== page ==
Arlington has opened a major coronavirus vaccination site after the White House's announcement that the city would be one of three large-scale vaccination centers for the state.
The site in Arlington will be located at Globe Life Field for the first four weeks before it moves to the AT&T Stadium. It is expected to provide an estimated 21,000 shots a week with a focus on people over the age of 65 and those with chronic health conditions.
A soft opening was held earlier in the week with military members available to help with logistics. On its first full day of operations Friday, Arlington mayor Jeff Williams said the site will speed up the process for those who are currently on Tarrant County's waiting list for a vaccine.
"We need all of our residents on board," Mayor Williams said. "Let me make something very abundantly clear. The COVID-19 vaccine is safe, it’s easy, and it works."
The effort is a partnership between the federal government, the City of Arlington, Tarrant County Public Health, the Arlington Fire Department, American Medical Response, the Texas Rangers and the Dallas Cowboys.
"This collaboration means that thousands more people in our community will be protected from the virus, further reducing the strain on our local hospitals and allowing for us to return to normalcy more quickly," Williams said.
During the first four weeks after opening, the site will be located at the Global Life Field. The location will change to the AT&T Stadium in March. Arlington Fire Chief Don Crowson said the decision to move sites was due to scheduling.
"These are business operations, so they have calendars and schedules," Chief Crowson said. "We’re thankful they worked with us around their scheduling. We’re adaptable. The military’s adaptable."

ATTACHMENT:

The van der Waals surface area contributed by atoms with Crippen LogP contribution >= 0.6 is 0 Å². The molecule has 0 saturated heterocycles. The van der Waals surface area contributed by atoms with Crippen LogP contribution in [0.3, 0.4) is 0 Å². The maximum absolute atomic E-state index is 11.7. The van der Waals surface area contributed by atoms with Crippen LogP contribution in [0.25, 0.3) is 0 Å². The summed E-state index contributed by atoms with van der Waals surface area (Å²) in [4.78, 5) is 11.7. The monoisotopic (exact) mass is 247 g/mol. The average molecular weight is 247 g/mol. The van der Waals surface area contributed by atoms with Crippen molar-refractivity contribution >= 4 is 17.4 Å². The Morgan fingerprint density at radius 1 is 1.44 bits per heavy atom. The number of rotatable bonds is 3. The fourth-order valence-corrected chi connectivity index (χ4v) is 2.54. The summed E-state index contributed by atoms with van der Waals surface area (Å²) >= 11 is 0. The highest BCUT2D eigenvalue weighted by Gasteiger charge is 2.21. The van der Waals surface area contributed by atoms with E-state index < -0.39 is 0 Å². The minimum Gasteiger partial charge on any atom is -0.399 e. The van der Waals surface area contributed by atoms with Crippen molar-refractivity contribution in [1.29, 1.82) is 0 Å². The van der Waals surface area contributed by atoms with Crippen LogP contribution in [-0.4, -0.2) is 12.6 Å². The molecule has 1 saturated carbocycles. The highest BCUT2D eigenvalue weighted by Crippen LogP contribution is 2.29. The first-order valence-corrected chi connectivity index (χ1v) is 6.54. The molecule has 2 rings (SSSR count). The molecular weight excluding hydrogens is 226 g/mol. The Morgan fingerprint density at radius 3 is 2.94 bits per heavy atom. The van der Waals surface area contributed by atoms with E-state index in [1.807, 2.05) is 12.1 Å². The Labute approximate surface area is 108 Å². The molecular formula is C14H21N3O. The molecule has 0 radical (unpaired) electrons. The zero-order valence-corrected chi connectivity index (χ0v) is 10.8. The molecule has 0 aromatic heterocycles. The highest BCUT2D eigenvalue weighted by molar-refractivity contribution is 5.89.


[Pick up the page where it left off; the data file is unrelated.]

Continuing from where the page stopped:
Federal teams are spearheading the vaccination sites, with help from the U.S. Marines and Sailors from 1st Marine Logistics group, I Marine Expeditionary Force; and U.S. Army North, the Joint Force Land Component Command of U.S Northern Command.
Residents in the DFW metroplex who meet the current state priority vaccine eligibility requirements should register through the Tarrant County Public Health website. The vaccine is currently only being administered to those who are part of Phase 1A and 1B, as outlined by the Texas Department of State Health Services.
Those in Phase 1A are frontline health care workers or residents of long-term care facilities. Phase 1B includes those who are over the age of 65 or those over the age of 16 with a chronic medical condition that puts them at risk for severe illness.
Shirley Hodge of North Richland Hills registered for a vaccine in January and said she was surprised at how smoothly the site was running Friday.
"I didn’t think we’d get in to get our shot until 5 or 6 o’clock. I thought we’d be here all afternoon. When they brought us back, I was really surprised," Hodge said. "Glad to get it over with, and I’ll be glad to get the second one over with too."
FEMA stresses people need a reservation and can't just show up. FEMA is getting its names from those already signed up with the counties.
Want to Get on a Vaccine Waitlist?
County health departments have launched waitlists for adults 16 years old and over.
You can register to recieve the vaccination in Collin, Dallas, Denton and Tarrant counties. Links are below:
You do not need to be a resident of the county to register for a COVID-19 vaccine in that county -- registration is open to anyone in Texas. For those without internet access, Tarrant County is also taking registrations by phone at 817-248-6299. In Dallas County, call the DCHHS vaccine hotline at 1-855-IMMUNE9 (1-855-466-8639). In Denton County, call 940-349-2585.
For a more detailed breakdown of who is included in each priority group in Texas, see this page from the Texas DSHS.